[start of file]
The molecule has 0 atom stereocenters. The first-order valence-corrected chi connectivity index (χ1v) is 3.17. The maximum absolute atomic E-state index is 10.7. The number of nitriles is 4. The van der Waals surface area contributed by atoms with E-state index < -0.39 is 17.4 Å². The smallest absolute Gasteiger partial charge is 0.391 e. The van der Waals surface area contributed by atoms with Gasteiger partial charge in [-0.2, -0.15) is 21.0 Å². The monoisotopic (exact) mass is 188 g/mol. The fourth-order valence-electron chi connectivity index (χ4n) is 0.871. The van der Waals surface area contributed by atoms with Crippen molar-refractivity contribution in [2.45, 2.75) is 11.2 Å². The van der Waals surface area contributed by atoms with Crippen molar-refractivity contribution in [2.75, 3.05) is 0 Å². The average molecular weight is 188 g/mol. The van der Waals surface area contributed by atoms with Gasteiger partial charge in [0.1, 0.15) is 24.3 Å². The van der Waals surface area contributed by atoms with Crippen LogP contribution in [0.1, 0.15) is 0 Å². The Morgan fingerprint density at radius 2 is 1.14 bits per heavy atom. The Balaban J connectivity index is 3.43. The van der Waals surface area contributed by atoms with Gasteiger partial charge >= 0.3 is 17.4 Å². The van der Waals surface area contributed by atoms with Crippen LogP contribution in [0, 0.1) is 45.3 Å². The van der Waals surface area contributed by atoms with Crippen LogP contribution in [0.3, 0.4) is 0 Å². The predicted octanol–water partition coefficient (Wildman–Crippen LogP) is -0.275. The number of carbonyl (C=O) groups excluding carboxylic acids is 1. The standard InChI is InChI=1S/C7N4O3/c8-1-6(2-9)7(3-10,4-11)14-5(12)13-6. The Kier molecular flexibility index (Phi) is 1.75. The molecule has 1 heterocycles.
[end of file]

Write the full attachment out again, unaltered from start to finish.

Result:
The molecule has 0 atom stereocenters. The first-order valence-corrected chi connectivity index (χ1v) is 3.17. The maximum absolute atomic E-state index is 10.7. The number of nitriles is 4. The van der Waals surface area contributed by atoms with E-state index < -0.39 is 17.4 Å². The smallest absolute Gasteiger partial charge is 0.391 e. The van der Waals surface area contributed by atoms with Gasteiger partial charge in [-0.2, -0.15) is 21.0 Å². The monoisotopic (exact) mass is 188 g/mol. The fourth-order valence-electron chi connectivity index (χ4n) is 0.871. The van der Waals surface area contributed by atoms with Crippen molar-refractivity contribution in [2.45, 2.75) is 11.2 Å². The van der Waals surface area contributed by atoms with Crippen molar-refractivity contribution in [2.75, 3.05) is 0 Å². The average molecular weight is 188 g/mol. The van der Waals surface area contributed by atoms with Gasteiger partial charge in [0.1, 0.15) is 24.3 Å². The van der Waals surface area contributed by atoms with Crippen LogP contribution in [0.1, 0.15) is 0 Å². The Morgan fingerprint density at radius 2 is 1.14 bits per heavy atom. The Balaban J connectivity index is 3.43. The van der Waals surface area contributed by atoms with Gasteiger partial charge >= 0.3 is 17.4 Å². The van der Waals surface area contributed by atoms with Crippen LogP contribution in [0, 0.1) is 45.3 Å². The van der Waals surface area contributed by atoms with Crippen LogP contribution in [0.3, 0.4) is 0 Å². The predicted octanol–water partition coefficient (Wildman–Crippen LogP) is -0.275. The number of carbonyl (C=O) groups excluding carboxylic acids is 1. The standard InChI is InChI=1S/C7N4O3/c8-1-6(2-9)7(3-10,4-11)14-5(12)13-6. The Kier molecular flexibility index (Phi) is 1.75. The molecule has 1 heterocycles.